The FASB on Jan. 12, 2017, published Accounting Standards Update (ASU) 2017-02, Not-for-Profit Entities—Consolidation (Subtopic 958-810): Clarifying When a Not-for-Profit Entity That Is a General Partner or a Limited Partner Should Consolidate a For-Profit Limited Partnership or Similar Entity, to clear up some of the consolidated reporting decisions for not-for-profit organizations.
Not-for-profit groups must follow the updated guidance for fiscal years beginning after Dec. 15, 2016, and quarterly periods within fiscal years beginning after Dec. 15, 2017. Early adoption is allowed, including for quarterly reports, the FASB said.
The standard calls for not-for-profit groups that are general partners to follow the guidance in Subtopic 810-20, Consolidation—Control of Partnerships and Similar Entities, formerly Emerging Issues Task Force (EITF) Issue No. 04-05, to determine whether they need to consolidate their holdings in a for-profit limited partnership or similar organization. The update mainly applies to not-for-profit groups involved in certain types of affordable housing arrangements, the FASB said.
The update is a response to questions that arose following the publication of ASU No. 2015-02, Consolidation (Topic 810): Amendments to the Consolidation Analysis, in February 2015. The board heard questions from not-for-profit groups that the 2015 update was not clear about the consolidated reporting requirements for not-for-profit groups that are general partners in a for-profit limited partnership.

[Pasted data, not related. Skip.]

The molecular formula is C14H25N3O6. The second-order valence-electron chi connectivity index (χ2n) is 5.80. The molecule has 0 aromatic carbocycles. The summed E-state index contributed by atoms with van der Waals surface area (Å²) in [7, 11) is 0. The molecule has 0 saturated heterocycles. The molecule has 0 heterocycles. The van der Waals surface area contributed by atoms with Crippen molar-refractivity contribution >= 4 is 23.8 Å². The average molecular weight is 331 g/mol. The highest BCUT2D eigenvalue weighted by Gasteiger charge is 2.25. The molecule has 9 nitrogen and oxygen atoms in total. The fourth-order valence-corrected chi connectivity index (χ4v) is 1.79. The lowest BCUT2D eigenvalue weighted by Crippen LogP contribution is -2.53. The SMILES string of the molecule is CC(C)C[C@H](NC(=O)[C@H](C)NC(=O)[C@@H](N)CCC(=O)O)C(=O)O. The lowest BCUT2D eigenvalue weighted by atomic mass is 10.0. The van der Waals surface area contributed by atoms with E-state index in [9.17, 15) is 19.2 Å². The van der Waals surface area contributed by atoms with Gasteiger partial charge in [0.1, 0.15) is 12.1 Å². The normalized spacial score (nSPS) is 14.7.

The 2015 update superseded some of requirements in Subtopic 810-20, which not-for-profit groups used in their consolidated reporting decisions. The January 12 update essentially allows not-for-profit groups to continue to applying the same accounting guidance they have used for years by moving Subtopic 810-20 to Subtopic 958-810, Not-for-Profit Entities — Consolidation.
“Therefore, under the amendments, NFPs that are general partners continue to be presumed to control a for-profit limited partnership, regardless of the extent of their ownership interest, unless that presumption is overcome,” the update reads.
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